Logs provide valuable information for troubleshooting application performance issues. But as your application scales and generates more logs, sifting through them becomes more difficult. Your logs may not provide enough context or human-readable data for understanding and resolving an issue, or you may need more information to help you interpret the IDs or error codes that application services log by default.
Datadog’s Reference Tables enable you to enrich logs with your own business-critical data, automatically providing more contextual information for quickly resolving application issues. Each table includes a primary key—an ID or code that appears as a field in your logs, such as an organization ID or a status code—and additional business data associated with that key. For example, the Reference Table below uses the merchant ID found in application logs as the primary key and maps each ID to a specific merchant name and point of contact.
To create a new table in Datadog, you can upload a comma-separated value file (CSV) and select which column you want to use as the primary key. You can then use the table with a Lookup Processor to enrich your logs, as seen in the example processor below.
The Lookup Processor uses the
Merchant_Details Reference Table to map each Merchant ID (i.e., the primary key) found in the
shopist.webstore.merchant.display_id log attribute to a new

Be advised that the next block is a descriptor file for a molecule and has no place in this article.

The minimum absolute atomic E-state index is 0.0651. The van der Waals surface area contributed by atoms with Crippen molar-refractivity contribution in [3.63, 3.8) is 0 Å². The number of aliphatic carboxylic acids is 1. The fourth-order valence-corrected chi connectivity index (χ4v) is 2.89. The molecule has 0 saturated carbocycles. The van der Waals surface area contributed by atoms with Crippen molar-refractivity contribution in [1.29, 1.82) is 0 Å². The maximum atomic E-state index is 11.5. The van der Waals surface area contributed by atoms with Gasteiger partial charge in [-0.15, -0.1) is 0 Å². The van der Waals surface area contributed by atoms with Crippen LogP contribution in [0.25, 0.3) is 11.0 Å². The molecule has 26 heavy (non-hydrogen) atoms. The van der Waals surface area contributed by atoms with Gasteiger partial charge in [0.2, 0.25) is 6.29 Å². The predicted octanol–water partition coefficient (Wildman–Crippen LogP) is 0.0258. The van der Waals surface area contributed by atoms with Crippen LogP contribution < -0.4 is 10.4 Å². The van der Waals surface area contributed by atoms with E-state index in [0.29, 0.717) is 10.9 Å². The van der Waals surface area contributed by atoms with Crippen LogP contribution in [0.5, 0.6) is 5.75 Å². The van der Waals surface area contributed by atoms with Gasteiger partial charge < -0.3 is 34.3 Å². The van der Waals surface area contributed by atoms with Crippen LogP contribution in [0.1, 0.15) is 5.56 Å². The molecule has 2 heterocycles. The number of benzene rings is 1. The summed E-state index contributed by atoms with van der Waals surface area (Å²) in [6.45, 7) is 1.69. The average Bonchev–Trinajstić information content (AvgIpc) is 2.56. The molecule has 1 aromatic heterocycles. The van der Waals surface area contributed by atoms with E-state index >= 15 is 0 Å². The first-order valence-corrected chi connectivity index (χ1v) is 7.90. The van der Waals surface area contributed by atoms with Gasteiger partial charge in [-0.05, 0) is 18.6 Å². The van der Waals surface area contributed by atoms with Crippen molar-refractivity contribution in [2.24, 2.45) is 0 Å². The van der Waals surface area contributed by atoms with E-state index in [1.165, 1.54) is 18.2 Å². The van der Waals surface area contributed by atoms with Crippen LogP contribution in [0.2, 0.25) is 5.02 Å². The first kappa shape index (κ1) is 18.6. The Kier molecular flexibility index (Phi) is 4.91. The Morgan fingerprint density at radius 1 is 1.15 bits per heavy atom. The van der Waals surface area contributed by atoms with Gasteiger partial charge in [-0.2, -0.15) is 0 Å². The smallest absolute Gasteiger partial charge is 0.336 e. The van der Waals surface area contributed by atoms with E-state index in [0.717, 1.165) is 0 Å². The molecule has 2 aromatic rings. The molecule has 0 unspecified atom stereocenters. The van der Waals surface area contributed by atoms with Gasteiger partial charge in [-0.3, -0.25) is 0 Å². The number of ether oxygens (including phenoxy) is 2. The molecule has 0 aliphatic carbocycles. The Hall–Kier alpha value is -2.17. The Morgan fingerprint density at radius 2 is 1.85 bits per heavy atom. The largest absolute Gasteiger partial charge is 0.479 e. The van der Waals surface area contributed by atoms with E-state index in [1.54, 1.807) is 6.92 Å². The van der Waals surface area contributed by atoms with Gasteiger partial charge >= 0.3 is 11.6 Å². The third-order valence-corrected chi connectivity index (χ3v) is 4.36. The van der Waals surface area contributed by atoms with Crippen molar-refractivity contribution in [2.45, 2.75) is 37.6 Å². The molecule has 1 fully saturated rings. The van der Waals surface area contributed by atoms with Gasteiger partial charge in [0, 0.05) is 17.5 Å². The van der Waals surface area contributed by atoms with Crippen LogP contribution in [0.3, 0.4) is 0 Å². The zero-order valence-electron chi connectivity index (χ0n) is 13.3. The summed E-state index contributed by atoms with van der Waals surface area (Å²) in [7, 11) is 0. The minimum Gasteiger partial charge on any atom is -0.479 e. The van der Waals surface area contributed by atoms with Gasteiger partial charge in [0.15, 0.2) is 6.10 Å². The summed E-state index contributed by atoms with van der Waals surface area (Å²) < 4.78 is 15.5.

merch_detail attribute. With this configuration, Datadog will automatically add merchant names and points of contact to incoming logs as new attributes, which you can use as facets to search and analyze your logs as well as build dashboards to get a better picture of log activity.
In this guide, we’ll show you how you can use Reference Tables to:
- conduct security investigations on historical logs
- organize logs by logical units (e.g., team, organization division, cost center, merchant)
- map error codes to descriptive error messages
Building secure, compliant applications requires deep visibility into network and service activity, and your logs are invaluable for monitoring this. But logs often don’t contain all the relevant context needed to investigate threats. This means that security analysts need the ability to filter their logs with threat intelligence that is regularly updated with indicators of compromise (IOCs) to gather accurate evidence.
The Log Explorer now enables you to filter logs at query time based on your Reference Tables (in public beta). This capability ensures that you have the up-to-date context you need for security investigations and critical audits. For example, Reference Tables containing information about service owners can help you search logs for the appropriate teams to contact during an incident, ensuring you stay compliant. This kind of information is constantly in flux due to scenarios like expanding company operations, adding new hires, and restructuring teams, so you need to be able to filter logs with relevant information on demand.